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Most children younger than age 3 bite someone else at least once. Most children stop biting on their own. Biting that happens past age 3 or that occurs frequently at any age may need treatment. Biting isn't always intentional, and a bite from a child rarely causes serious injury to another person or poses any health risks.
Children bite other people for different reasons, depending on their age.
Biting occurs in a variety of situations, most often when many children are together, such as at daycare. Most biting can be prevented when adults help children find better ways to express their feelings.
A child of any age who frequently bites other children may need special arrangements for daycare. If biting becomes an ongoing problem, parents may be asked to take their child out of a daycare centre.
Biting in young children usually doesn't lead to behaviour problems at a later age. But children who bite others often and act aggressively in other ways, especially if they are older than age 3, may have health problems or emotional issues. These children should be seen by a doctor.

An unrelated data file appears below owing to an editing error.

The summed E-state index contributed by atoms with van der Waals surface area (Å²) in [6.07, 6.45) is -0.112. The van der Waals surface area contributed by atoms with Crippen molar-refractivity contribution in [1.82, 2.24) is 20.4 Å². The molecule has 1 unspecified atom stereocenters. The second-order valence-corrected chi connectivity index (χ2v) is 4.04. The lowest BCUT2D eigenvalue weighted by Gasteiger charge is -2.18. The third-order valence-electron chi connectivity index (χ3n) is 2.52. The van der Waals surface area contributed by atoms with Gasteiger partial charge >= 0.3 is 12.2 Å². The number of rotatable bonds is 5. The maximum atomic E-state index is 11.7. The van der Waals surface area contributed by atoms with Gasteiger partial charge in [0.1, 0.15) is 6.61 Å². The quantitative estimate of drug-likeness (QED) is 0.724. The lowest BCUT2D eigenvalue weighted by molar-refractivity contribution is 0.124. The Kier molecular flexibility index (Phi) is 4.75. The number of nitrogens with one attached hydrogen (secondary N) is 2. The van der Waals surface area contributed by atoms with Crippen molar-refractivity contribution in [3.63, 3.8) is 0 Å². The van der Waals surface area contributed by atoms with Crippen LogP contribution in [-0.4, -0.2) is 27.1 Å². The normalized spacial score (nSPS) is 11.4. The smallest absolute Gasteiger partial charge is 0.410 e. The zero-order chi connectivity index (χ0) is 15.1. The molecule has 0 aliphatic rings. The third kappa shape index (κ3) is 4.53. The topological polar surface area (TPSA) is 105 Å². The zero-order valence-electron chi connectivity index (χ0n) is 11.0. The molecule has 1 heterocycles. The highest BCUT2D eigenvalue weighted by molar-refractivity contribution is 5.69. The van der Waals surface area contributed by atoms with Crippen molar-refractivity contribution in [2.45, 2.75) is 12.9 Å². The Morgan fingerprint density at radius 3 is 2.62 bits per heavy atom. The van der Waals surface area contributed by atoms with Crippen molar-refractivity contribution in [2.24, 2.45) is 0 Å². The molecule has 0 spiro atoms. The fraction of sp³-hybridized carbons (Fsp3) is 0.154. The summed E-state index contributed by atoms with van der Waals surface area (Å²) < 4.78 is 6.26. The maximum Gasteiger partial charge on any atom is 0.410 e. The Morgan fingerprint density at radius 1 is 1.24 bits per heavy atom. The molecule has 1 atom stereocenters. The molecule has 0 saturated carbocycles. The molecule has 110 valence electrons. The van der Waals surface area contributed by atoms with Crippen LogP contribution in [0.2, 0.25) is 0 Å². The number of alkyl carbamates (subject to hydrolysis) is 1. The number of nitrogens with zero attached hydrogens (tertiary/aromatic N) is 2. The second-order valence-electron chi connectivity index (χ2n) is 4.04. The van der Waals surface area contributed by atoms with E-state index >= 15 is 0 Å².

Not all biting can be prevented. What you can do to reduce biting depends on how old your child is and why he or she bites. For example:
Learn to recognize the signs that your child is about to bite. You may be able to stop the biting before it happens if you can distract or redirect your child. Don't try to reason with young children or have long talks about biting. Use simple and direct language.
Positive reinforcement also helps. Praise your child when he or she shows behaviours that you want to encourage, such as sharing, being kind, or being patient. A reward can be as simple as giving your child a hug or a pat on the back and telling the child how well he or she is doing.
Be sure to model the behaviour you would like to see in your child. Avoid angry outbursts, and set a good example by showing your child how to deal calmly with everyday frustrations. When a child bites:
Current as ofDecember 12, 2018
Author: Healthwise StaffMedical Review: John Pope, MD, MPH - PediatricsDonald Sproule, MDCM, CCFP - Family MedicineAdam Husney, MD - Family MedicineKathleen Romito, MD - Family MedicineSusan C. Kim, MD - PediatricsLouis Pellegrino, MD - Developmental Pediatrics
Current as of: December 12, 2018
Author: Healthwise Staff
Medical Review:John Pope, MD, MPH - Pediatrics & Donald Sproule, MDCM, CCFP - Family Medicine & Adam Husney, MD - Family Medicine & Kathleen Romito, MD - Family Medicine & Susan C. Kim, MD - Pediatrics & Louis Pellegrino, MD - Developmental Pediatrics
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